In their third assignment of error, defendants contend the trial court committed reversible error and abused its discretion by denying defendant Legion's motion for an independent medical examination of plaintiff for the following reasons: (1) plaintiff's medical condition was in controversy; (2) the motion was timely filed within the discovery period and seventeen days before trial, providing plaintiff ample time to comply; (3) the denial was arbitrary and unreasoned; and (4) the denial prejudiced defendants by causing them to be inadequately prepared for the cross-examination of plaintiff and his expert witness.
Rule 35 of our Rules of Civil Procedure provides in part that when the physical condition of a party is in controversy, the trial court may order the party to submit to a physical examination by a physician, but only for good cause shown and upon notice to all parties, including notice to the person to be examined. N.C. R. Civ. P. 35 (1999). In addition, the request shall specify the time, place, manner, conditions, and scope of the examination and the person by whom it is to be made. Id. A trial court's order regarding matters of discovery are generally reviewed under an abuse of discretion standard. Williams v. State Farm Mut. Auto. Ins. Co., 67 N.C. App. 271, 273, 312 S.E.2d 905, 907 (1984).
Regarding the timeliness of the motion, plaintiff points out the motion was filed seventeen days before the trial began and was not calendered and heard until the week before trial. Plaintiff further asserts the trial court correctly denied the motion for the following reasons: (1) defendants never challenged the qualifications or findings of any of plaintiff's physicians whose depositions and reports were presented at trial; (2) defendants failed to offer a reason for delaying their request for the examination; (3) defendants failed to specify the "manner, conditions and scope" of the examination; and (4) compliance with the request would have inconvenienced plaintiff, who would have had to travel two and one-half hours each way for the examination. After considering defendant Legion's motion and arguments of counsel, the trial court found "at this late date said independent medical exam is untimely[.]" We conclude the trial court did not abuse its discretion in denying defendants' motion for a medical examination.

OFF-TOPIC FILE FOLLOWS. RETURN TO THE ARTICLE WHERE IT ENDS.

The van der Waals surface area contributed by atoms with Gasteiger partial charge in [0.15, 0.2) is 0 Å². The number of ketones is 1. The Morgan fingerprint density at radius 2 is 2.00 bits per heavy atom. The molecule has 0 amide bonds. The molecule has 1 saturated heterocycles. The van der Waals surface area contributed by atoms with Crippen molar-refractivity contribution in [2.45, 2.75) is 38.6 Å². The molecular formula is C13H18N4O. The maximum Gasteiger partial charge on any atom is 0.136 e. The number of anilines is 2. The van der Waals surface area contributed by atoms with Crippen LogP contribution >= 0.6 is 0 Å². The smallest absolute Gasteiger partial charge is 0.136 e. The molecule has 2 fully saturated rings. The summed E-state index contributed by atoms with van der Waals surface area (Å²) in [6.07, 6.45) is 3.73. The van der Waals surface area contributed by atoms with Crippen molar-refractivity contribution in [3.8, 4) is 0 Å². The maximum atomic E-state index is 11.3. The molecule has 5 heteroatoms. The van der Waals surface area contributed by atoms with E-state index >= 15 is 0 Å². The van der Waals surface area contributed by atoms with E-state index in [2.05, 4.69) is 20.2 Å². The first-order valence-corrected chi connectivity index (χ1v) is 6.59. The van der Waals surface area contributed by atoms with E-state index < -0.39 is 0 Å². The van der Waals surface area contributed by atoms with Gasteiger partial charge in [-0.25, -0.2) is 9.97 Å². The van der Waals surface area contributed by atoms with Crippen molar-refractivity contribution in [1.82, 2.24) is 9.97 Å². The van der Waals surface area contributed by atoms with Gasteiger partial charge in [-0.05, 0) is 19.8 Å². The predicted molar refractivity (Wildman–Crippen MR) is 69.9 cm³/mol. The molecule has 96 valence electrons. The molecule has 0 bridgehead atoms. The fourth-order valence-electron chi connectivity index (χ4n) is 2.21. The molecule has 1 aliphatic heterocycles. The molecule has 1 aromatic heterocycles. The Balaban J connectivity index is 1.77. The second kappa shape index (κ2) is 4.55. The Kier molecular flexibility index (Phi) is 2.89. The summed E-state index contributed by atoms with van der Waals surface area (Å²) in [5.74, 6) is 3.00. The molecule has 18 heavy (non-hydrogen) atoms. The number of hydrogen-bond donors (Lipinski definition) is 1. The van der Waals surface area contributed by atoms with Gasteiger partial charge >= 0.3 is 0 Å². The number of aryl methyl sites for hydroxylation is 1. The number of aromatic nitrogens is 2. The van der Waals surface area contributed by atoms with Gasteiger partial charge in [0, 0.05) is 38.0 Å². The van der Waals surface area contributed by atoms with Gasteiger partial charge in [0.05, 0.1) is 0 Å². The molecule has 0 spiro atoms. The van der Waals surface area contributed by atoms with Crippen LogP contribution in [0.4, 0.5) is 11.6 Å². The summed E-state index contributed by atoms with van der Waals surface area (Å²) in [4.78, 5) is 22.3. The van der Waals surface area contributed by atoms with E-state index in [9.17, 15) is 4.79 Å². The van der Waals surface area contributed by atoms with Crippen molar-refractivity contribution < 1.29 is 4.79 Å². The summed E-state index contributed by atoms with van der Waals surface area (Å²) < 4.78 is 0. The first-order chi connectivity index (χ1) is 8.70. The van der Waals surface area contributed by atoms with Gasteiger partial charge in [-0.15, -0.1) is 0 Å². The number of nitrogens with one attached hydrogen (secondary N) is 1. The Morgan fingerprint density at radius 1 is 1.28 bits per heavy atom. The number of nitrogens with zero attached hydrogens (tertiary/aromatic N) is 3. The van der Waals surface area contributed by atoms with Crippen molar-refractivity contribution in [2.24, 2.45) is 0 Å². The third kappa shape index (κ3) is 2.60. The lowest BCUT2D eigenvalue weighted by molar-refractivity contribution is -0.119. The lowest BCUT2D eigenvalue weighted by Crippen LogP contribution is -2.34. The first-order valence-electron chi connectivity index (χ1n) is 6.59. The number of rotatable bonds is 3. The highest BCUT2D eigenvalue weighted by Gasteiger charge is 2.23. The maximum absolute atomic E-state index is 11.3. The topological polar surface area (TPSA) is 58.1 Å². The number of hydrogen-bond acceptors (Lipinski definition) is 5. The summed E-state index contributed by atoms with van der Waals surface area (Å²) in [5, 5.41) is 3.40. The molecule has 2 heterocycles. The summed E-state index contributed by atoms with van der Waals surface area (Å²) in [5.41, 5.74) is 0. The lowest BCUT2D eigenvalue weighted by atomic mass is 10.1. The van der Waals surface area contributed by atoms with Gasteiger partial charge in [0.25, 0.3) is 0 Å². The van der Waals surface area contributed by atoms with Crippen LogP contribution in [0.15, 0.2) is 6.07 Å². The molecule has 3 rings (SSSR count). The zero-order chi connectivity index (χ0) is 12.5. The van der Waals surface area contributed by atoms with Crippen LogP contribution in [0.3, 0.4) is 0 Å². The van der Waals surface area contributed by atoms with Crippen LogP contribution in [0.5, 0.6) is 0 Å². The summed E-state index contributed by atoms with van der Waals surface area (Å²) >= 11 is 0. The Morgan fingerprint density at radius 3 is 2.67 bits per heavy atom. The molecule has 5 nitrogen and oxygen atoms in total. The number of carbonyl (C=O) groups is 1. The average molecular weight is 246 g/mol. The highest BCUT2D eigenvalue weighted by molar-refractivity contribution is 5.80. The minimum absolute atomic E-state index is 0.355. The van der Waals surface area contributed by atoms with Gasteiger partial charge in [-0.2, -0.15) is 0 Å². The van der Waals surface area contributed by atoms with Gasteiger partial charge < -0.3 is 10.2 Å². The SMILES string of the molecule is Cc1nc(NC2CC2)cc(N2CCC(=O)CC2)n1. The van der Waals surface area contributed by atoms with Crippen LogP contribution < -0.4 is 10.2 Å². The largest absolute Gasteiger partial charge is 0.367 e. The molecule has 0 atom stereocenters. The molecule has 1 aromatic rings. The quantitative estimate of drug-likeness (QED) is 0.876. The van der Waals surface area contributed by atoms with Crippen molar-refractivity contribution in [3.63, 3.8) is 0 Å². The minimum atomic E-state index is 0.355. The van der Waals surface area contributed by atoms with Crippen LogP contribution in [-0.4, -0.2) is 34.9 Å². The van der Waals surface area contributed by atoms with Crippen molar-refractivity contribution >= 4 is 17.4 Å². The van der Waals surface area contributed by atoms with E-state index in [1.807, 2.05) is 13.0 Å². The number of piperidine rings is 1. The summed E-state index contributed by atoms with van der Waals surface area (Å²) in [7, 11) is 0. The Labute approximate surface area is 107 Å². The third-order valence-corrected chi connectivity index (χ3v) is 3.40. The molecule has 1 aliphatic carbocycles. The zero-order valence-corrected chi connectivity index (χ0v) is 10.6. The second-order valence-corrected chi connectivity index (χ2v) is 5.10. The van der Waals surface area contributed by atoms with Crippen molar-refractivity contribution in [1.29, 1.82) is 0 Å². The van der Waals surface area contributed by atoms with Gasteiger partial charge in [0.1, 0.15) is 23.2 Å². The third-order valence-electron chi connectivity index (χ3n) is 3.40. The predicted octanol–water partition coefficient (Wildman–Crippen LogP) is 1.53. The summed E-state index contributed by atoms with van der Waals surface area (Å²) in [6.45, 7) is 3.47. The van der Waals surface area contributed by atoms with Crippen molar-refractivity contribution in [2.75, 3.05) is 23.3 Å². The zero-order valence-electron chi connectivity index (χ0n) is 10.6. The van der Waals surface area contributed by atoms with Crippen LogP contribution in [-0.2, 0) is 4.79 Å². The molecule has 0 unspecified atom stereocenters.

In their last assignment of error, defendants contend the trial court committed reversible error by allowing plaintiff to elicit testimony on cross-examination from defendant Legion's representative, Larry Von Eschen (Von Eschen), in violation of defendant Legion's motion in limine which had been orally granted by the trial court. The motion in limine precluded plaintiff from:
eliciting testimony, through deposition or at trial, of Legion representatives until after a period of time sufficient to allow Legion, as a newly intervening party, a fair and adequate opportunity to prepare for trial. Legion also moves this [c]ourt for an [o]rder in [l]imine precluding the [p]laintiff in this action from introducing new claims not raised in the complaint or agreed to in the pre-trial order.
Defendants contend this motion was violated because plaintiff's counsel only questioned Von Eschen about the method by which defendant Legion processed claims and handled lawsuits and did not ask of him any questions regarding this accident. Defendants assert plaintiff's strategy in asking these questions was to demonstrate that defendant Legion had acted improperly by not fairly and diligently investigating plaintiff's claim. Defendants further contend this line of questioning was irrelevant and improperly influenced the jury, resulting in prejudicial error which prevented defendants from receiving a fair trial.
A review of the record reveals that when plaintiff called Von Eschen to testify, defendant Legion objected, which was overruled. However, defendant Legion failed to object to any of plaintiff's questions to Von Eschen. Our Supreme Court and this Court have held that even though a motion in limine is granted, appropriate objections must be made at trial to preserve the question of admissibility of the evidence on appeal. See State v. Hayes, 350 N.C. 79, 511 S.E.2d 302 (1999) (holding defendant failed to preserve for appeal the question of admissibility of evidence that was the subject of the motion in limine where defendant failed to object to evidence when offered at trial); Nunnery v. Baucom, 135 N.C. App. 586, 521 S.E.2d 479 (1999) (holding motion in limine is insufficient to preserve question of admissibility of evidence if movant fails to further object when it is offered); and Martin v. Benson, 348 N.C. 684, 500 S.E.2d 664 (1998) (holding plaintiffs waived their right to appellate review of the admission of an expert's testimony by failing to object to it at trial). Since defendants failed to object at trial and preserve the issue for appeal, this assignment of error is overruled.
In summary, defendants received a fair trial free of prejudicial error.
Judges BIGGS and SMITH concur.